A Brunel University London professor has joined the illustrious pantheon of Hans Asperger and John Langdon Down by having a syndrome named after her. Professor Alex Blakemore, head of Brunel's Department of Life Sciences, received the unusual honour after a new study described and named a rare form of obesity that was first identified by her team in 2016.
Blakemore-Durmaz-Vasileiou syndrome (BDV), named after Blakemore, Dr Asude Durmaz from Turkey's Ege University and Dr Georgia Vasileiou from Germany's Erlangen University, is a rare genetic disorder that presents itself through a complex range of symptoms, including delayed cognitive development and an uncontrollable appetite. The specific genetic variants found in those who have the syndrome were first identified by Blakemore in 2015, after she was approached by a clinician whose patient was exhibiting a mysterious array of symptoms.
"I have been working for much of the last 10 years to explore the genetics of extreme obesity," said Blakemore. "Most people do not realize that some forms of obesity run in families just like other inherited disorders, such as cystic fibrosis or Huntington's disease."
Blakemore and her team studied the DNA of a young woman who had learning difficulties, diabetes, problems with reproductive hormones, and severe, uncontrollable hunger sensations, and whose brother had passed away in young adulthood exhibiting very similar symptoms.
"The family had already been investigated for other potential causes, including Prader-Willi syndrome [which has similar symptoms to BDV], so it was a mystery," said Blakemore, who was asked by the clinician to perform DNA sequencing on the patient. "In this case, the parents were cousins, which meant that there was an increased chance of the patient having inherited two copies of the same harmful genetic variant. This makes the potential problem easier to identify, so we decided to give it a try."
The genetic sequencing revealed that Blakemore and her colleagues had discovered something new. Whereas Prader-Willi syndrome (named after Swiss physicians Andrea Prader and Heinrich Willi and thought to affect up to 30,000 people worldwide) is caused by a faulty chromosome 15 that has been inherited from the father, BDV is caused by a much smaller change to a single gene.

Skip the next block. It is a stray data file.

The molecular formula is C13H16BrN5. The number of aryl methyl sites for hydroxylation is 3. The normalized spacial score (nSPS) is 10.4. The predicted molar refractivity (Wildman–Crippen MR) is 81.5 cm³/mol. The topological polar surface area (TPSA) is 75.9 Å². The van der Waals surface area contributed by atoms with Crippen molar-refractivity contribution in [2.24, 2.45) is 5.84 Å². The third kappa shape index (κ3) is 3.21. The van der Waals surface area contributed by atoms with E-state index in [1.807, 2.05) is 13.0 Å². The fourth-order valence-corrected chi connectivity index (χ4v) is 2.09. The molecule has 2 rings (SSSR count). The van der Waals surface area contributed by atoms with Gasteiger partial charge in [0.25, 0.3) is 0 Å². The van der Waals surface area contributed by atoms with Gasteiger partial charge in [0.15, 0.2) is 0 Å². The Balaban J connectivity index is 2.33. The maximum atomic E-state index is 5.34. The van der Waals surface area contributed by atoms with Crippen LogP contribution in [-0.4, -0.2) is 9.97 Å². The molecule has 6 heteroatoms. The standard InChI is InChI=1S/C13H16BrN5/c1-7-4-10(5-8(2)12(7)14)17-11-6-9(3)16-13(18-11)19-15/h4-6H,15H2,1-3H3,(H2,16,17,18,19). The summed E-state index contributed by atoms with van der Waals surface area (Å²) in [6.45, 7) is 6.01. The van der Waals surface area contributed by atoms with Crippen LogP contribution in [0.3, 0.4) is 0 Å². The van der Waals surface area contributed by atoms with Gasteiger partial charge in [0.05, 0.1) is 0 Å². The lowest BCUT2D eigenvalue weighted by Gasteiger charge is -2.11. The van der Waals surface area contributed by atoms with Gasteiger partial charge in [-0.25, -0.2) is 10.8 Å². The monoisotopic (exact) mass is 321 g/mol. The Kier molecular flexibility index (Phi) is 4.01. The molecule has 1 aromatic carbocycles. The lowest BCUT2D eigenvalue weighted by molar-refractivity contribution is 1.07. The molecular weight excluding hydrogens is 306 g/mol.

As the parents were closely related, the patient in Blakemore's case had inherited the damaged genes from both her mother and her father, resulting in them being unable to produce the enzyme carboxypeptidase-E (CPE), which plays an important role in regulating appetite, as well as other body systems.
"This explained why she was so hungry all the time," said Blakemore.
In the years following Prof Blakemore's discovery, further children were identified with the same symptoms, amongst which were patients whose conditions have now been described in detail for the first time in the paper, ‘BDV Syndrome: an Emerging Syndrome With Profound Obesity and Neurodevelopmental Delay Resembling Prader-Willi Syndrome’, published in The Journal of Clinical Endocrinology and Metabolism.
"Not surprisingly, all the affected patients in our study were initially suspected to have Prader-Willi syndrome," said Dr Georgia Vasileiou, a Resident in Clinical Genetics at Erlangen University in Nuremburg. "Nevertheless, molecular analysis excluded the genetic defects underlying Prader-Willi syndrome."
After identifying genetic damage in the patients using a powerful method known as "exome sequencing," Vasileiou and her colleagues scoured anonymised genetic databases to see if others with the same damage had previously been found.
"In her study of 2015, Professor Blakemore described the first individual with obesity, developmental delay, and diabetes, carrying a genetic defect in the CPE gene," said Vasileiou.
"Comparing the clinical characteristics of our patients with her affected individual led us to conclude that all these individuals had the same disease. Importantly, with a total number of eight described patients we were able to define Blakemore-Durmaz-Vasileiou as a syndrome with distinct clinical and genetic characteristics."
On entering the pantheon of eponymous syndromes, both Blakemore and Vasileiou said it was gratifying to receive the recognition of having something named after them, and that they're pleased their patients are now in a better position to understand their condition.
"It feels a little odd to have a medical condition named after me specifically, particularly when other people such as my PhD student at the time, Dr Sanne Alsters, played such big roles in this too," said Blakemore, who continues to work on rare inherited forms of obesity and diabetes.
"On the other hand, as a scientist and a human being I think we all want to make some positive difference in the world. In this case, the patient was able to receive a diagnosis, which provided the family with an explanation for their difficult situation, and a way forward in terms of genetic counselling if they want that. It feels good to know that, as well as adding to our knowledge of inherited obesity syndromes, my team's work has had a real-life benefit."